Tuesday, January 25, 2011
GALAXY: Preseason primer
By Scott French
The 2011 season will mark the end of David Beckham's contract with the Galaxy.
The Galaxy made it to the MLS Cup final 14 months ago, losing on penalty kicks to Real Salt Lake. They stood 90 minutes from a return trip to Major League Soccer's title game last November.
Nothing the club has achieved since Bruce Arena took charge in August 2008 -- and last year's Supporters' Shield, for best regular-season record, was a sizable accomplishment -- stands up to the failure to win American soccer's premier prize the past two seasons.
This year, (almost) nothing else matters.
The Galaxy, reasonably, are throwing everything toward winning the MLS Cup championship this year: It's the final year of David Beckham's contract in L.A., and what better way to declare as success its complicated partnership with soccer's premier star attraction than with a shiny trophy?
L.A.'s top attacker, captain Landon Donovan, is in his prime, but Beckham will be 36 in May and Colombian striker Juan Pablo Angel -- acquired to replace top scorer Edson Buddle, who took off for Europe -- is not a long-term answer. He'll be 36 in October.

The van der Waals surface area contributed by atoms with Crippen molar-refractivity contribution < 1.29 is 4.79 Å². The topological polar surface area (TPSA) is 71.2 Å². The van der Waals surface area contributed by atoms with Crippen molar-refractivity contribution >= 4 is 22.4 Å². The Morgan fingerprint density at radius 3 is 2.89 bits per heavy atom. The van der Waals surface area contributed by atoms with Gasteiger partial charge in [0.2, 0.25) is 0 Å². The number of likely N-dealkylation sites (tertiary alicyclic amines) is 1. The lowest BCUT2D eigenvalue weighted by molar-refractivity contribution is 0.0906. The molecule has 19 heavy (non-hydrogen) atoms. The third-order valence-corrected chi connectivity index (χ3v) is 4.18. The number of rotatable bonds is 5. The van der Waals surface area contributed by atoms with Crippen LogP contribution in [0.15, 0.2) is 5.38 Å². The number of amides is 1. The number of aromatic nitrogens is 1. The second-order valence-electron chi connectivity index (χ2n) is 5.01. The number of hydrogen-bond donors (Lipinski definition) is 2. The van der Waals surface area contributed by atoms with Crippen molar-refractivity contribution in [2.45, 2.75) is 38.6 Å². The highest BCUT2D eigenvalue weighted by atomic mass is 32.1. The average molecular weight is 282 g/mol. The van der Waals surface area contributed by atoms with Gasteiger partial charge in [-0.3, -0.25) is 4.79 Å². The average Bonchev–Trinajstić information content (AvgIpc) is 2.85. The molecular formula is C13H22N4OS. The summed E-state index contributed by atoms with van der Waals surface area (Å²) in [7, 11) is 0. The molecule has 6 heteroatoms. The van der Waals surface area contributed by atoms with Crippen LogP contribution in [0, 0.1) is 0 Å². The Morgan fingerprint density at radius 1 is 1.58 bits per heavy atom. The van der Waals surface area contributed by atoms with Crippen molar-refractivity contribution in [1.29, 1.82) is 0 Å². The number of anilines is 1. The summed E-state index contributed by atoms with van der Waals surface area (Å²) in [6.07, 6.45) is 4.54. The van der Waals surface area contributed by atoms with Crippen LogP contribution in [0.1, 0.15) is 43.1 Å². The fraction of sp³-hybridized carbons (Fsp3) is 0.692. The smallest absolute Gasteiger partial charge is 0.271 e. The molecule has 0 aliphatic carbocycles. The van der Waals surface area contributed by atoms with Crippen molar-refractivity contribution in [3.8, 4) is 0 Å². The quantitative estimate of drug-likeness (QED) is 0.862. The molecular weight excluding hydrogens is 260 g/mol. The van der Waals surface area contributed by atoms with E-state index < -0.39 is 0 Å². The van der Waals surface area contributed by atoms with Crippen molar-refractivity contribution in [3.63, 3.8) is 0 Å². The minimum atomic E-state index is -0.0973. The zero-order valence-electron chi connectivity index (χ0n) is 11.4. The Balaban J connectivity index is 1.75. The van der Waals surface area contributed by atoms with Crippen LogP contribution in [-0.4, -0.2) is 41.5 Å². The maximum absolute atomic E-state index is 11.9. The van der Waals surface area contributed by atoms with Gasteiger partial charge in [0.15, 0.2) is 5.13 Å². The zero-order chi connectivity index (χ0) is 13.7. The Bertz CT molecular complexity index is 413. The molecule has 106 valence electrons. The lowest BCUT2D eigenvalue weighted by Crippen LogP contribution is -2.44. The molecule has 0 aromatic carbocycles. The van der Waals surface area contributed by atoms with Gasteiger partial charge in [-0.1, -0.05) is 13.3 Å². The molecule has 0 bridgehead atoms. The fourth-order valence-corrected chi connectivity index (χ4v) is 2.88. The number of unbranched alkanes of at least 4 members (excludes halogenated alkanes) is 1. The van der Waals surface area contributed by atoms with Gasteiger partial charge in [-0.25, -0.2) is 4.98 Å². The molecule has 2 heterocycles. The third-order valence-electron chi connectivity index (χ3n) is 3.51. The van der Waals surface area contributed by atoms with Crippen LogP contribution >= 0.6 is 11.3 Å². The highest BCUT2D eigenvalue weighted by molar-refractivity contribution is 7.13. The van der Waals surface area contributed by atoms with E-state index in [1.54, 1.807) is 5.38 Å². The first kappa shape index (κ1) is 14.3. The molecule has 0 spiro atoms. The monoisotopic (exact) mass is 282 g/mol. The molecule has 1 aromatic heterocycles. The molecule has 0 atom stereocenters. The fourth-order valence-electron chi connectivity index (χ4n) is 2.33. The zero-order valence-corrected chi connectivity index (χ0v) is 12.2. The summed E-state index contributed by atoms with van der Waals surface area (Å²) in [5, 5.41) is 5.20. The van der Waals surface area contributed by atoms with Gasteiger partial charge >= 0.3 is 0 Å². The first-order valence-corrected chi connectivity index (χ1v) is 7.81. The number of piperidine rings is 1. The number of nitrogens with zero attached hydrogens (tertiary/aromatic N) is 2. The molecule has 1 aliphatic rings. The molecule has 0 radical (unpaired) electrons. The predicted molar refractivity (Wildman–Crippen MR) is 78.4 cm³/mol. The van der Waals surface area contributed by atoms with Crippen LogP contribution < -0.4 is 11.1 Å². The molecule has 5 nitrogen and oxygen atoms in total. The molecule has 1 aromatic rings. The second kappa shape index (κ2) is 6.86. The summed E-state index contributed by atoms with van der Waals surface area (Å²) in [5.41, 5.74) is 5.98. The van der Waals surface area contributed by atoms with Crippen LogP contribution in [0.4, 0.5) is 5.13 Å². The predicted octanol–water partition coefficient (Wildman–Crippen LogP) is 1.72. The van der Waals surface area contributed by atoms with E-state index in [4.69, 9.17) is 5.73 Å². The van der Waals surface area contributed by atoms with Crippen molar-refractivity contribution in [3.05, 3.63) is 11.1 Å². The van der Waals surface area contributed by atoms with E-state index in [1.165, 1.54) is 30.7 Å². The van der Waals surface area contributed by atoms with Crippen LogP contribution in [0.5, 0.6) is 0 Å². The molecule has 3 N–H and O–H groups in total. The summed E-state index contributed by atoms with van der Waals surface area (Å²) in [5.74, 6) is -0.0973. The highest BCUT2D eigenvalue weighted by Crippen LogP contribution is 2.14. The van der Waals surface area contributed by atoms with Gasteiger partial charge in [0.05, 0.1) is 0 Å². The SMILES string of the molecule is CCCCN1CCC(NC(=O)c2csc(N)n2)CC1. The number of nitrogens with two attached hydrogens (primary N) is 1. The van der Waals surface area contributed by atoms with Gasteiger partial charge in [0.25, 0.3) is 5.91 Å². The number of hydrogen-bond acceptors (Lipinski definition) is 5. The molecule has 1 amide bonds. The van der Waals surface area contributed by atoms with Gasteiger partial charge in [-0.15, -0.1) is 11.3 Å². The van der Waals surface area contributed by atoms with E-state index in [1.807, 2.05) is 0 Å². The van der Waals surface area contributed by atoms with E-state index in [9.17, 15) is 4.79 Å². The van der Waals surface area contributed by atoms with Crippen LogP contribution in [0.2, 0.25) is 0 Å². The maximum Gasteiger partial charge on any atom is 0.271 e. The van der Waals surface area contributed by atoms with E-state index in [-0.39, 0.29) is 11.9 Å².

The Galaxy has an able goalkeeper (Donovan Ricketts, the reigning MLS Goalkeeper of the Year), a young, solid backline (led by Best XI defender Omar Gonzalez) and superstars at three attacking positions. It's a starting point, but if L.A. wants to contend with RSL (the preseason team to beat) -- and keep pace with FC Dallas (last year was a start, not an aberration), the Colorado Rapids (an unlikely but deserving champion) and the San Jose Earthquakes (really on the rise) -- they'll need to be faster and more dynamic than they are right now.
Here's what you need to know heading into preseason camp (the Galaxy began Monday; their first on-field session is next Monday):
Angel probably (not probably, certainly) is the finest pure striker ever to find employ in MLS, and if he stays on target -- he scored 61 goals in four seasons with the New York Red Bulls, 14 last year -- the Galaxy won't miss Buddle all that much. We're looking forward to how this plays out: The Colombian veteran is no prima donna, and should he and Donovan (and Beckham, when he arrives from England) find quick chemistry, L.A. could be great fun to watch this year.
Two more forwards of varying standard -- Chad Barrett, who scores goals, and Adam Cristman, who doesn't -- step into the mix up front. Ageless right back Frankie Hejduk adds depth in the back and on the flank. Three midfielders (Uruguayan Paolo Cardozo, local kid Hector Jimenez and Ivy Leaguer Daniel Keat) highlight the rookie class.
It must have been apparent to the Galaxy rather early in the process that Buddle wasn't coming back, not at less-than-Designated Player earnings (and not next to the lure of top-level European soccer, which Ingolstadt is not). The big forward's presence dominated L.A.'s offseason maneuverings leading into the draft, naturally so: He scored 19 goals last year, a number of them of real quality, and was a popular No. 2 in the league MVP balloting.